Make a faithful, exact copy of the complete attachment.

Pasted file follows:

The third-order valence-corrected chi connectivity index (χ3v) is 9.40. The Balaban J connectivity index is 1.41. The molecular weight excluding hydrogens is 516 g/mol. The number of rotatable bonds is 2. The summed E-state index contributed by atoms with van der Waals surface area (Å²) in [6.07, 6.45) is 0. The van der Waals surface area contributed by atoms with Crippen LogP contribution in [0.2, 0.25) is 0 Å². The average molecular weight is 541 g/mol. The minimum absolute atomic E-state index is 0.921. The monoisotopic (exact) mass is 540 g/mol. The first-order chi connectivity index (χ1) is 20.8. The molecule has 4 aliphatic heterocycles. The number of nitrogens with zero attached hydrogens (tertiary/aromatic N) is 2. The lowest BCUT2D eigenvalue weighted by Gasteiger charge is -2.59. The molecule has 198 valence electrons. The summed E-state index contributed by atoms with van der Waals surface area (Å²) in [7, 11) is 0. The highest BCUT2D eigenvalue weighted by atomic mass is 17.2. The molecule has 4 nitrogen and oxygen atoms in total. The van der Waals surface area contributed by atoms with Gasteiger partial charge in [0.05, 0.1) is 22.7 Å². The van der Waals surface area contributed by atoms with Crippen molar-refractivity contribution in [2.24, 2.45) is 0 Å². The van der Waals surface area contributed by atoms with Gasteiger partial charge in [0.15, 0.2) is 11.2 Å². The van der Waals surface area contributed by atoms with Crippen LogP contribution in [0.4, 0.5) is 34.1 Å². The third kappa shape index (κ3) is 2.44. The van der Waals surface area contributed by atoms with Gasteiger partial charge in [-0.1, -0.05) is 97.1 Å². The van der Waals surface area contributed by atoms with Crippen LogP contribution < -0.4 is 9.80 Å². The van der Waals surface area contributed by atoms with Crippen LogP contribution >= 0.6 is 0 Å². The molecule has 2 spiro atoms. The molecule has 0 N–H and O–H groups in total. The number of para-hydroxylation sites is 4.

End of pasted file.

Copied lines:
The third-order valence-corrected chi connectivity index (χ3v) is 9.40. The Balaban J connectivity index is 1.41. The molecular weight excluding hydrogens is 516 g/mol. The number of rotatable bonds is 2. The summed E-state index contributed by atoms with van der Waals surface area (Å²) in [6.07, 6.45) is 0. The van der Waals surface area contributed by atoms with Crippen LogP contribution in [0.2, 0.25) is 0 Å². The average molecular weight is 541 g/mol. The minimum absolute atomic E-state index is 0.921. The monoisotopic (exact) mass is 540 g/mol. The first-order chi connectivity index (χ1) is 20.8. The molecule has 4 aliphatic heterocycles. The number of nitrogens with zero attached hydrogens (tertiary/aromatic N) is 2. The lowest BCUT2D eigenvalue weighted by Gasteiger charge is -2.59. The molecule has 198 valence electrons. The summed E-state index contributed by atoms with van der Waals surface area (Å²) in [7, 11) is 0. The highest BCUT2D eigenvalue weighted by atomic mass is 17.2. The molecule has 4 nitrogen and oxygen atoms in total. The van der Waals surface area contributed by atoms with Gasteiger partial charge in [0.05, 0.1) is 22.7 Å². The van der Waals surface area contributed by atoms with Crippen molar-refractivity contribution in [2.24, 2.45) is 0 Å². The van der Waals surface area contributed by atoms with Gasteiger partial charge in [0.15, 0.2) is 11.2 Å². The van der Waals surface area contributed by atoms with Crippen LogP contribution in [0.4, 0.5) is 34.1 Å². The third kappa shape index (κ3) is 2.44. The van der Waals surface area contributed by atoms with Gasteiger partial charge in [-0.1, -0.05) is 97.1 Å². The van der Waals surface area contributed by atoms with Crippen LogP contribution < -0.4 is 9.80 Å². The van der Waals surface area contributed by atoms with Crippen LogP contribution >= 0.6 is 0 Å². The molecule has 2 spiro atoms. The molecule has 0 N–H and O–H groups in total. The number of para-hydroxylation sites is 4.